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Adam 2014 年 8 月 4 日

Hi all;
I have the folowing data:
x_1=data(:,1);
y_1=data(:,2);
xx=linspace(x(1),x(end),10000);
pp=spline(x,y);
yy=ppval(pp,xx);
%%integral over [x(1),x(end)]
I=trapz(xx,yy)
the value of the integral calculated using quad and trapz are different!!!!!!
I=trapz(x,y) gives I=1.353085426296705e+09
and Int1=2.329171651204020e+10 and I obtained the following warning:
Warning: Maximum function count exceeded; singularity likely.
Why there is such differnce ?
how can I avoid this warning?
cheers

2 件のコメント

Yu Jiang 2014 年 8 月 4 日
I think the question can be better answered if the following issues can be explained:
• First, the code uses trapz (See Documentation) to integrate over the interval of [x(1),x(end)] but use quad (See Documentation) over the interval of [x_1(1),x_1(end)]. Can you confirm that x and x_1 are the same?
• Can you share your data set, i.e., the matrix data? Or can you let me know how I can generate this data set to reproduce the issue?
- Yu
Adam 2014 年 8 月 5 日
Hi Yu,
Find attached please the data: data=psf110
cheers

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回答 (1 件)

Yu Jiang 2014 年 8 月 5 日
Let us first take a look at the differences between quad (See Documentation) and trapz (See Documentation). quad approximates the integral of a given function by using the quadrature method, i.e., breaking the area down into rectangles. On the other hand, trapz approximates integral by breaking the area down into trapezoids. Therefore, trapz generally provides more accurate results.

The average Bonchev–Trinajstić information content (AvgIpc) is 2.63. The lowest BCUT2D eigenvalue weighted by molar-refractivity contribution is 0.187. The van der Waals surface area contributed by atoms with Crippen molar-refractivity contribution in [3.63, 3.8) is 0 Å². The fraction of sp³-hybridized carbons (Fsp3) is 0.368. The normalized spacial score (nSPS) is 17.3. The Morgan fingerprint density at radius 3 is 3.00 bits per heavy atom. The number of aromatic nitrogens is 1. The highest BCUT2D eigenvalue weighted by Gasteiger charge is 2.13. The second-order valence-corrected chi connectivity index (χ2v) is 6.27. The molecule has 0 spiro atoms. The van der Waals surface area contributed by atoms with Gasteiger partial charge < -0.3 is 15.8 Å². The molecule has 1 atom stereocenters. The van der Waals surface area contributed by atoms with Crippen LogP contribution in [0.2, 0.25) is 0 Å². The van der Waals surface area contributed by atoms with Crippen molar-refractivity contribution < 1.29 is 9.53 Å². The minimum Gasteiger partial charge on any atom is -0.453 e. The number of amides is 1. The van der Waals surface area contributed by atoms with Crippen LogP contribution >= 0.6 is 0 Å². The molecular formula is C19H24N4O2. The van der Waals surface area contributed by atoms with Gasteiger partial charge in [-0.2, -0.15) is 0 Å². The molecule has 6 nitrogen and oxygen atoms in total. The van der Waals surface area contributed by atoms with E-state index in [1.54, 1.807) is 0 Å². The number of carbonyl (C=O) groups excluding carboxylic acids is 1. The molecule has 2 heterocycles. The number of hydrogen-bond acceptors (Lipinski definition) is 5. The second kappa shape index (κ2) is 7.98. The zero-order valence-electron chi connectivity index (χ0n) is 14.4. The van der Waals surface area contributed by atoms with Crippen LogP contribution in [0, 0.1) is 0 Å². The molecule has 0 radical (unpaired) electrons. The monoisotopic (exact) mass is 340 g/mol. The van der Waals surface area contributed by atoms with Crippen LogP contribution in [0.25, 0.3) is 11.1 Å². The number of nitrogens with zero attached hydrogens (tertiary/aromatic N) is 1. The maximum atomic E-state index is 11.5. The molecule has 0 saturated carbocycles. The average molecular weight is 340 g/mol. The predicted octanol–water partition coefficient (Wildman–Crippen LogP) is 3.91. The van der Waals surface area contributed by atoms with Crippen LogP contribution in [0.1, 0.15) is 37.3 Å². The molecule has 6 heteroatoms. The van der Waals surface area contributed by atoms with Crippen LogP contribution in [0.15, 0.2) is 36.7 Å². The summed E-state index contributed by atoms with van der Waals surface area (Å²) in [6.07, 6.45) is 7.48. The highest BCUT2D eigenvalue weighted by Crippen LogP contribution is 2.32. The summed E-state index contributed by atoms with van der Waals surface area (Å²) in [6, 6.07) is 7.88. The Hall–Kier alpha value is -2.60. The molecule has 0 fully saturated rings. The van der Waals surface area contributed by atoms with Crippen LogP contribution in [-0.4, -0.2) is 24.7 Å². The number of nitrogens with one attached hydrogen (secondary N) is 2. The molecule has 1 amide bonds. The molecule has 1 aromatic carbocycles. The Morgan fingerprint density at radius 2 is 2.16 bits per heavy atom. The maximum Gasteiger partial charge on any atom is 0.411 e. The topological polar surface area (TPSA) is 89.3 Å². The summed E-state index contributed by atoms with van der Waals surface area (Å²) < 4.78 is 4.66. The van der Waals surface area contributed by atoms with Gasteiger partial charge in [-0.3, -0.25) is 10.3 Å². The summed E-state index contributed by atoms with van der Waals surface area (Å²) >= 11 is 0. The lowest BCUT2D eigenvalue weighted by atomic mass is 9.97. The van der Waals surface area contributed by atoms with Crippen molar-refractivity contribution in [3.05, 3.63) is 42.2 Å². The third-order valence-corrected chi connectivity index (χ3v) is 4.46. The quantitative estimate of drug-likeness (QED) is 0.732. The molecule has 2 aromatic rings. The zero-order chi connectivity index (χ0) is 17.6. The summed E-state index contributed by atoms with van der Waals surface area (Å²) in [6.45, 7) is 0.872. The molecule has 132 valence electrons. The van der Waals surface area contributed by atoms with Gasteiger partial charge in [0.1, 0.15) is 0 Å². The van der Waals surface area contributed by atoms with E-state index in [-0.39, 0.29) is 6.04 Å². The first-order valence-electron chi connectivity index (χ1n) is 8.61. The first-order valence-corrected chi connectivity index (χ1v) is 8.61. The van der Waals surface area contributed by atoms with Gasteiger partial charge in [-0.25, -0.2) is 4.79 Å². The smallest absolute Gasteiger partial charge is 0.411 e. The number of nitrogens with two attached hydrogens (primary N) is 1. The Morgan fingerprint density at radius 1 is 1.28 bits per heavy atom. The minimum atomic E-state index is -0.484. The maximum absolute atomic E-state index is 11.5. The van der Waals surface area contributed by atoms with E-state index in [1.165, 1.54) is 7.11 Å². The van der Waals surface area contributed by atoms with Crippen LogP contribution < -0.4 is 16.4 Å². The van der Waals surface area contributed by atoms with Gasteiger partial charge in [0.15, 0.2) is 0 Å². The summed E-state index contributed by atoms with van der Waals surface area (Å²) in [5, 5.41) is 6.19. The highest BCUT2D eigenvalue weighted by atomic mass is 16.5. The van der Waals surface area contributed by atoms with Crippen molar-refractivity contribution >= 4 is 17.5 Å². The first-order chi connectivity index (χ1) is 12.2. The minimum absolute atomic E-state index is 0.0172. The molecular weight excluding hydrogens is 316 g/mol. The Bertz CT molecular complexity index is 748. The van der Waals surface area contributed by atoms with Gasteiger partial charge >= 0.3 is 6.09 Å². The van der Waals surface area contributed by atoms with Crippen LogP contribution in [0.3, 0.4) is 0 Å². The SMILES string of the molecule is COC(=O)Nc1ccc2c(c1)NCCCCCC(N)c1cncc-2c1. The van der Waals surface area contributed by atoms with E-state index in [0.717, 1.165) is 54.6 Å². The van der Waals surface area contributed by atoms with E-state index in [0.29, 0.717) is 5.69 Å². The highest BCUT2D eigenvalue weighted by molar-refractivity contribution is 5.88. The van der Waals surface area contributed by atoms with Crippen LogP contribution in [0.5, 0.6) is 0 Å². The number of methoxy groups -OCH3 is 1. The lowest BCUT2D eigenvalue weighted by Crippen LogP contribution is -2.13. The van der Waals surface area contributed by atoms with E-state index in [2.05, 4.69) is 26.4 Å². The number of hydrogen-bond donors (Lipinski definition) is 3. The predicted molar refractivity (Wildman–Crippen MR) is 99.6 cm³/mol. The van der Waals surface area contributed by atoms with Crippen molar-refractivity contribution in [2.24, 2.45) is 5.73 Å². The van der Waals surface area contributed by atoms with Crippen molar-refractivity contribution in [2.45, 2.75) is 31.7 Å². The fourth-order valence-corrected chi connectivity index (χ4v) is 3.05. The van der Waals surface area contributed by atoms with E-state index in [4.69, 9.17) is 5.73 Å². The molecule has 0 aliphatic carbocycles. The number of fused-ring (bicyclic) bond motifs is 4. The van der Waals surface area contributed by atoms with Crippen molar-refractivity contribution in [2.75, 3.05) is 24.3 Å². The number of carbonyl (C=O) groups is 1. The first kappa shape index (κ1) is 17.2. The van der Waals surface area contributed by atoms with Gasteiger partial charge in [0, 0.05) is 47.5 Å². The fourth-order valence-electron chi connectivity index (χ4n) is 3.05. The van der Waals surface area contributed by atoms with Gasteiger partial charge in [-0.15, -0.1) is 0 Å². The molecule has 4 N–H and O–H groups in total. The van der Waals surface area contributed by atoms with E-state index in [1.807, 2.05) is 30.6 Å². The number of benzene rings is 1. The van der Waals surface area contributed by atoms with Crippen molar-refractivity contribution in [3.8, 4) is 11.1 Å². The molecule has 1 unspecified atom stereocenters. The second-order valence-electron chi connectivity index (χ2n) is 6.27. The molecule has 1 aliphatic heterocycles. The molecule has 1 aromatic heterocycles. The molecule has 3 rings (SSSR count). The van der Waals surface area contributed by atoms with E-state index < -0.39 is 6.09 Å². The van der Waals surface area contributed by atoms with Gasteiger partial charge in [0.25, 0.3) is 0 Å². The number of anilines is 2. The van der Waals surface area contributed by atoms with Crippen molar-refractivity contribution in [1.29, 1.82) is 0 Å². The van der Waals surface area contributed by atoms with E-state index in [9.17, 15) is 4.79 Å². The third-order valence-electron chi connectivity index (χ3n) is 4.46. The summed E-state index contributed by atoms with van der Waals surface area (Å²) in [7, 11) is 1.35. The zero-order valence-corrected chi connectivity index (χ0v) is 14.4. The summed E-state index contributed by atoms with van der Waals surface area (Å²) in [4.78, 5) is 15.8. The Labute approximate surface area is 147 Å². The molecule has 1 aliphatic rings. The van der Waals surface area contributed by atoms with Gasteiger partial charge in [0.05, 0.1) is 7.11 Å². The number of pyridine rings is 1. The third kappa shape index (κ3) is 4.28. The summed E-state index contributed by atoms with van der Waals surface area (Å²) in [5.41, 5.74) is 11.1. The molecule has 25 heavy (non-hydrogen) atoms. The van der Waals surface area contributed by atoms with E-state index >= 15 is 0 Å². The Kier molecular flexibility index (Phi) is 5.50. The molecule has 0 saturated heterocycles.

From the data set you provided, a huge spike around x=0 can be observed. This seems to be related with the warning message “singularity likely.” According to the diagnostic section in the documentation , 'Maximum function count exceeded' indicates that the integrand has been evaluated more than 10,000 times. A nonintegrable singularity is likely. There seems to be no way to change that maximum number.
If you would like to calculate this integral by using quadrature method, there are two workarounds as follows.
• Note that instead of using trapz, which uses recursive adaptive Simpson quadrature, you may want to use the function integral (See Documentation) , which uses global adaptive quadrature. In this case, the last line in your code can be changed to
Int1 = integral(@(x) ppval(pp,x),xx(1),xx(end))
I have tested it. The result is 1.3307e+09.
• If quad has to be used and you would like to improve the accuracy and avoid the warning, I would suggest you break down the problem into multiple integration problems over smaller intervals, calculate them individually, and sum up the results.

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